Even with a gap in car ownership, it may be beneficial to keep your car insurance active – especially if you're happy with your current rates. For example, you may have a loyalty discount with your insurance providers after years of coverage. If this discount lapses when you cancel and you plan to get a new car soon, it might make financial sense to keep your policy active.

Consider the future savings you’re losing out on if you cancel your insurance, only to find you need to reopen a policy in 2 months. You may save a few hundred dollars during your insurance gap, but you’d give that back and then some with a new, probably higher-cost policy. In this situation, it's worth keeping the plan active.

That said, maintaining a policy versus maintaining vehicle coverage is not the same.

You can maintain a policy, and those rates, by calling your provider and requesting a "non-use policy," where you simply remove your car from your insurance policy. Your insurance information remains the same until you purchase a new vehicle and add vehicle coverage to the policy.

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What To Do Before Canceling Your Policy

You should cancel your insurance policy after selling your car, but not before you take the necessary steps to legally protect yourself and release liability.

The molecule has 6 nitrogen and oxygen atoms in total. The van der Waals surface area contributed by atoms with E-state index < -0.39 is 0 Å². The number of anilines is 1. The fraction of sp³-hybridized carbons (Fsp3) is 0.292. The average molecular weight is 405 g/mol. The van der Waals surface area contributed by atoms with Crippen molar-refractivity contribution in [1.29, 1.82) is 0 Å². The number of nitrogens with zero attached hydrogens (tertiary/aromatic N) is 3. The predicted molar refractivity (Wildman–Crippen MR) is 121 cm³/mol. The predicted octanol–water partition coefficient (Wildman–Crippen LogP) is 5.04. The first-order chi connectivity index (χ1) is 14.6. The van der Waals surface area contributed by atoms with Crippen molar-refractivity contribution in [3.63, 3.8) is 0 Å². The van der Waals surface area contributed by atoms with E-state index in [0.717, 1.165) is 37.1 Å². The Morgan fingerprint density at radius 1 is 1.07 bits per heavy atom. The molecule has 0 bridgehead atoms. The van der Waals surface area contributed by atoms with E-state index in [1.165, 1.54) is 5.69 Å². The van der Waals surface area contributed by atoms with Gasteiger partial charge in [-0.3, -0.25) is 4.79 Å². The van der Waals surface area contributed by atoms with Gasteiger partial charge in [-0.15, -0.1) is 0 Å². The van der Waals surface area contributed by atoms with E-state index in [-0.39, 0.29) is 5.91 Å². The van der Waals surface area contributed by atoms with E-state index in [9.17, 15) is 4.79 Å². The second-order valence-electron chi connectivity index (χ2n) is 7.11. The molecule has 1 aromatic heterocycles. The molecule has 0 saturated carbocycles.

Call Your Insurance Agency

Make sure you call your insurance agency to get policy-specific information on the best way to cancel your insurance. Every insurance agency operates differently, so it's best to get instructions right from the source.

Gather Legal Documents For The Sale

Showing up with the proper paperwork you need to sell a car at the time of sale inspires potential buyers’ confidence and protects you from liability.

Here are the recommended documents required by the DMV to cancel registration and insurance:

  • Title transfer: A title is an official document showcasing who legally owns the vehicle. When you sell a car, you must transfer the title to the new owner. The seller typically signs the title transfer which gives the buyer the authority to have a new title issued in their name.
  • Bill of sale: A bill of sale is a legal document that outlines the details of your vehicle transaction with a buyer. The bill of sale includes essential information such as the seller and the buyer's identifications, vehicle identification details, the purchase price and even forms of payment (lump sum versus installment payments).